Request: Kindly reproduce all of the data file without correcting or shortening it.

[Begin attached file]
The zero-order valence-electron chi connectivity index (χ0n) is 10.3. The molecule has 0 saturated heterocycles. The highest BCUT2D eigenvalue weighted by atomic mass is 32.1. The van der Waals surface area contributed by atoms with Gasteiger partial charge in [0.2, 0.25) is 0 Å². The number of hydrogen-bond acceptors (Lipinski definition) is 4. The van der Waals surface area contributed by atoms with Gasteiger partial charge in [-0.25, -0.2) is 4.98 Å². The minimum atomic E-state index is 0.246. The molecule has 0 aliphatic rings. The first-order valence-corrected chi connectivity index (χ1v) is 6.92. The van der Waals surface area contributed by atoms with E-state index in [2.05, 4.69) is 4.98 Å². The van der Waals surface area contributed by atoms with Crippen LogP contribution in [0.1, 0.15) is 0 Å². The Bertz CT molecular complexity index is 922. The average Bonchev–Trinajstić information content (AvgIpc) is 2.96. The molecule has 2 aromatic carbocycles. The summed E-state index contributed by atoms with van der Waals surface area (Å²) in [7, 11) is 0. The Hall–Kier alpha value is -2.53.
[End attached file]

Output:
The zero-order valence-electron chi connectivity index (χ0n) is 10.3. The molecule has 0 saturated heterocycles. The highest BCUT2D eigenvalue weighted by atomic mass is 32.1. The van der Waals surface area contributed by atoms with Gasteiger partial charge in [0.2, 0.25) is 0 Å². The number of hydrogen-bond acceptors (Lipinski definition) is 4. The van der Waals surface area contributed by atoms with Gasteiger partial charge in [-0.25, -0.2) is 4.98 Å². The minimum atomic E-state index is 0.246. The molecule has 0 aliphatic rings. The first-order valence-corrected chi connectivity index (χ1v) is 6.92. The van der Waals surface area contributed by atoms with E-state index in [2.05, 4.69) is 4.98 Å². The van der Waals surface area contributed by atoms with Crippen LogP contribution in [0.1, 0.15) is 0 Å². The Bertz CT molecular complexity index is 922. The average Bonchev–Trinajstić information content (AvgIpc) is 2.96. The molecule has 2 aromatic carbocycles. The summed E-state index contributed by atoms with van der Waals surface area (Å²) in [7, 11) is 0. The Hall–Kier alpha value is -2.53.